A thrilling musical journey through ‘degenerate’ music
This gloriously witty, erudite tribute to the ‘degenerate’ music banned by the Nazis has graced auditoria large and small and now amply fills the Barbican’s vast space. The fabulous Aurora Orchestra, placed centre-stage by Aussie performer Barry Humphries and director Nikki Woollaston, presents a richly satisfying sound, with strings, woodwind, percussion, guitar, banjo and accordion, plus virtuoso violin of MD Satu Vänskä and gorgeous piano of Ben Dawson. Vänskä also thrills with her soprano voice, as Aurora joins Humphries and co-star, fellow Aussie cabaret artiste Meow Meow to do justice, in some cases long overdue, to the composers Hitler tried to suppress.
“Thank God you came!” exclaims Humphries, confiding that he’s “heavily disguised as myself”. He wears a smoking jacket and, lightly, the scholarship to go with it, which he spices with his inimitable witty banter. William Reynolds’ set provides him with an intimate drawing room corner, mirrored by another for Meow Meow, dazzling in black lace, embroidered with jet tassels to set off her jet-black hair.
Humphries explains how so many makers of this music, fleeing pre-war Mittel Europa, reached Melbourne in search of sanctuary – and brought so much with them to enrich the culture of their new home; where teenager Barry hunted down their gramophone records and sheet music. He shares stories too of meetings with remarkable men (composer Misha Spoliansky for one).
Meow Meow’s stunning stage presence, glorious voice and precise diction are just part of what makes her an unforgettable interpreter of songs like Pirate Jenny, the defiant revenge narrative of the downtrodden serving girl. Her command of the material, the German language and her scholarship underpin her performance. Follow that, as Barry says after the rapt reception for another Brecht/Weill classic Surabaya Johnny. And nothing can – except the interval.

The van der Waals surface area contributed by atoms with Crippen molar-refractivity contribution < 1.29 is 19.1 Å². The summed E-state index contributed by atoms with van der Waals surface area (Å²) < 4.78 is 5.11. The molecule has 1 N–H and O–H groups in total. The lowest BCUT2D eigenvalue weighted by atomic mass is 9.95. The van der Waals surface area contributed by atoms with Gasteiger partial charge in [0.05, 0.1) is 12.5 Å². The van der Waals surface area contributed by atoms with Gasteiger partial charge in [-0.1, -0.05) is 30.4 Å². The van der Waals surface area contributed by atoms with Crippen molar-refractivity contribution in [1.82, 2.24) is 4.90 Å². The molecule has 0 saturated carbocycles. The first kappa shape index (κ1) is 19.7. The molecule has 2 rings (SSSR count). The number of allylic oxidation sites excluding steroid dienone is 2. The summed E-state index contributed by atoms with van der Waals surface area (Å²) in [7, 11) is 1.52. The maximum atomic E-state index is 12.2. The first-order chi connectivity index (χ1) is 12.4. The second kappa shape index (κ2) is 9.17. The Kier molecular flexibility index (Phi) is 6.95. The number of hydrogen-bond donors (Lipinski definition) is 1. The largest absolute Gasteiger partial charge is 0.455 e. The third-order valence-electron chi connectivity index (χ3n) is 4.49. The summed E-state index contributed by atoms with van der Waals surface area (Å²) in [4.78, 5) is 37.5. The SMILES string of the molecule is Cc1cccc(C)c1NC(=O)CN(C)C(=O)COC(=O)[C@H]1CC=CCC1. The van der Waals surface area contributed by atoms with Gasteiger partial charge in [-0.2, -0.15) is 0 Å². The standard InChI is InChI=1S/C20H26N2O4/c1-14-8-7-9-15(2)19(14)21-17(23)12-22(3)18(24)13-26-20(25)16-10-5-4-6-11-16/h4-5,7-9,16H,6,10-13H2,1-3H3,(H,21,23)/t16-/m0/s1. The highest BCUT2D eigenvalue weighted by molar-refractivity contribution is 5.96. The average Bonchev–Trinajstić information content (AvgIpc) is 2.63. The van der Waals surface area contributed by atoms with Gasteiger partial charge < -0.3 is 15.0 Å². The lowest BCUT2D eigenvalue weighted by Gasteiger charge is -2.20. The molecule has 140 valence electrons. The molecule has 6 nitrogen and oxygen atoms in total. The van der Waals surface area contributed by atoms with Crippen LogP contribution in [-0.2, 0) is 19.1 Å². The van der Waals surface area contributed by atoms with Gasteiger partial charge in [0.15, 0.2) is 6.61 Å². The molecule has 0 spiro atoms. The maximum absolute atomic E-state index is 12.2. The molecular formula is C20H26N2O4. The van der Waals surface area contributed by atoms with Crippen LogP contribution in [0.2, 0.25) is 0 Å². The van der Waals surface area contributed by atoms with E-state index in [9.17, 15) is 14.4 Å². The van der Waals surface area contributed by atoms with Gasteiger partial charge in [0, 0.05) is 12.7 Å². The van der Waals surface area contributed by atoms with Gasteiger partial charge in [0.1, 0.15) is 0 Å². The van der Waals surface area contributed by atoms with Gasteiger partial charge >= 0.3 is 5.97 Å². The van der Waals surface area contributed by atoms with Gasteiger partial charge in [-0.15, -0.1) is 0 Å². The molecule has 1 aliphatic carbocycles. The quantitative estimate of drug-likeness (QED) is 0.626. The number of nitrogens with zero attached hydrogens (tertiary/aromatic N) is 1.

With palpable rapport, the pair stroll on for the second half in pyjamas and negligée to continue this funny, revelatory journey sharing and interpreting words and music with all the intelligent delight and sensual relish they deserve.
The show is full of ‘did you know?’ moments. For example, such popular standards as Red Sails in the Sunset and The Isle of Capri, recorded by Bing Crosby, Gracie Fields and Al Bowlly, were the fruits of the collaboration of Austrian composer Wilhelm Grosz, who fled to England in 1934, with Irish lyricist Jimmy Kennedy.
The Aurora Orchestra are a joy to watch. They even get to speak, performing what Barry argues is the first rap – Ernst Toch’s Geographical Fugue (English version by John Cage and Henry Cowell, we learn from the hugely informative programme). Vänskä’s duet with Meow Meow, Beste Freundin (special girlfriend), Spoliansky’s 1928 lesbian anthem, is another highlight of this unmissable show. Thank God we came indeed!
By Judi Herman
Photos by Eoin Carey
Barry Humphries' Weimar Cabaret runs until Sunday 29 July. 7.45pm, 2.30pm (Wed & Sat exc. 11 Jul), 3pm (Sun only). £19-£75. Barbican Theatre, EC2Y 8DS. www.barbican.org.uk